— Packers young receivers. Last week, rookie Ty Montgomery scored his first career touchdown. He’s caught all six passes thrown to him for 51 yards this season and seems quickly to be earning Rodgers’ trust. The third-rounder has shown his dynamic ability as a returner and seems on the verge of breaking out for a huge play on offense very soon. Alternatively, second-year wideout Jeff Janis, who has prototypical size and speed, has shown he’s still raw in his routes; targeted just once, Janis doesn’t yet have Rodgers’ confidence. With Davante Adams (ankle) unlikely to play Sunday — and Jordy Nelson out for the season, of course — the Packers, who use three-receiver sets almost all the time, need their young pass-catchers to step up and complement veterans Randall Cobb and James Jones.

2 things to remember:

— Kaepernick has killed the Packers in the past. He’s having an awful start to this season — a 71.1 passer rating and four interceptions to two touchdowns in three games — and perhaps his true limitations are now showing with a much weaker supporting cast. But let’s not forget that Kaepernick’s natural gifts of a big arm and fast legs have had plenty of success exploiting the Packers’ past defensive weaknesses of yielding the deep ball and not containing mobile quarterbacks. Kaepernick has a 3-0 record against Green Bay with a passer rating of 101.3 and 318 rushing yards. This week, Matthews, an outside-turned-inside linebacker who essentially is just a free defender who gets to play on instinct, might spy Kaepernick. And surely, No. 52 will look for any chance he gets to lay a big hit on him.

— Rodgers is not playing at home. Nor against the Bears. Over the past few weeks, the echo chamber of Rodgers adoration has become even more amplified than usual. Indeed, the defending MVP has played remarkably: a league-best 135.4 passer rating, 10 touchdowns and zero interceptions. In fact, you might have heard something about his interceptions — how he hasn’t thrown one at home since, like, the 1950s. Well, Rodgers is not playing at Lambeau Field this week; nor is he playing the Bears, his Week 1 opponent, against whom he has his best career numbers. He’s playing on the road at San Francisco, a team whose defense has kept him to a 97.1 passer rating — still very good but almost 10 points less than his career mark of 106.8. Will any of that matter, though?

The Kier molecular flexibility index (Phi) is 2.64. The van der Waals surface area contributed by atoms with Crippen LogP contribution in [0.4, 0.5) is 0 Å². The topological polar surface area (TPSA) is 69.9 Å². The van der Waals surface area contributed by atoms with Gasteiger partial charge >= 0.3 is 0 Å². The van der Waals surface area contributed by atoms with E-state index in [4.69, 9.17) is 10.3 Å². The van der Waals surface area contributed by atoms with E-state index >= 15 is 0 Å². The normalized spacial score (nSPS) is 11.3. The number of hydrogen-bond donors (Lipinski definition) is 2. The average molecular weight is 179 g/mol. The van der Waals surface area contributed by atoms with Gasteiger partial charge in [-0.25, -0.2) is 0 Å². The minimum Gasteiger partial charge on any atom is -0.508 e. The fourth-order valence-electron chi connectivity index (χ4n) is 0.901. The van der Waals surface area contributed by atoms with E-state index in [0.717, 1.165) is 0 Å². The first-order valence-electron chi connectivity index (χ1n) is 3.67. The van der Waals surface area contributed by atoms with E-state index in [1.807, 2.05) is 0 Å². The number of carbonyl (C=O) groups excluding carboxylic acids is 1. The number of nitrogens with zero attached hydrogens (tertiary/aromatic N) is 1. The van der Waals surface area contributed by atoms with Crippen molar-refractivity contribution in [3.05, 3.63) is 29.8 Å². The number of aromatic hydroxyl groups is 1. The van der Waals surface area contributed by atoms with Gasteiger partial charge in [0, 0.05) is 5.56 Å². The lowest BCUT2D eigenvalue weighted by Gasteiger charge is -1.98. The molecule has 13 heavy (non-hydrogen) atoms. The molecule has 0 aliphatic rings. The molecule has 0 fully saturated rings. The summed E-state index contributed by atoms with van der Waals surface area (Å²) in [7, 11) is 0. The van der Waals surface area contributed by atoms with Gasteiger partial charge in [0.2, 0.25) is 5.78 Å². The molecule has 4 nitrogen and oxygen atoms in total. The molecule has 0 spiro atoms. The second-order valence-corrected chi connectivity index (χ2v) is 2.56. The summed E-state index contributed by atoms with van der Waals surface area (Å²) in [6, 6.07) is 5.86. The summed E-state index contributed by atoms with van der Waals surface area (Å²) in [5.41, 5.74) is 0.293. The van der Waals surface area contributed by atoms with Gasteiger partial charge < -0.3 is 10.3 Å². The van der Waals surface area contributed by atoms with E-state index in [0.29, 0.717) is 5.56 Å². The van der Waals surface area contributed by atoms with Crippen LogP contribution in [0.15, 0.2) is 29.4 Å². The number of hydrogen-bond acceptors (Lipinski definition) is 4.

1 key matchup:

Packers run defense vs. 49ers rushing offense

We could also call this Dom Capers vs. The Option, because the Packers’ defensive coordinator has thus far been flummoxed by the 49ers’ college-inspired attack. In the 2012 playoffs, Kaepernick ran the ball 16 times for 181 yards (11.3 average), while former running back Frank Gore carried 23 times for 119 yards (5.2) on a 323-yard rushing day. In the 2013, playoffs, Kaepernick ran seven times for 98 yards (14.0). This year, though, the dynamics are much different. Gore is gone and Kaepernick has rushed 23 times for 138 yards (6.0), while the Packers’ run defense has been much improved. Green Bay allowed just 90 combined rushing yards the past two weeks to Seattle’s Marshawn Lynch and Kansas City’s Jamaal Charles, two of the league’s best backs. Still, the run defense is ranked 27th and has given up a total of 383 yards in three games, largely because of a big day in Week 1 by Chicago’s Matt Forte. Similarly, the 49ers running game has also been inconsistent. In the season opener, Carlos Hyde carried 26 times for 168 yards (6.5) and two touchdowns. In the next two games, though, he rushed for a combined 94 yards on 28 carries (3.4). So, on the ground on both sides, it’s been a bit of Jekyll and Hyde; which one will prevail on Sunday will go a long way to determining the winner.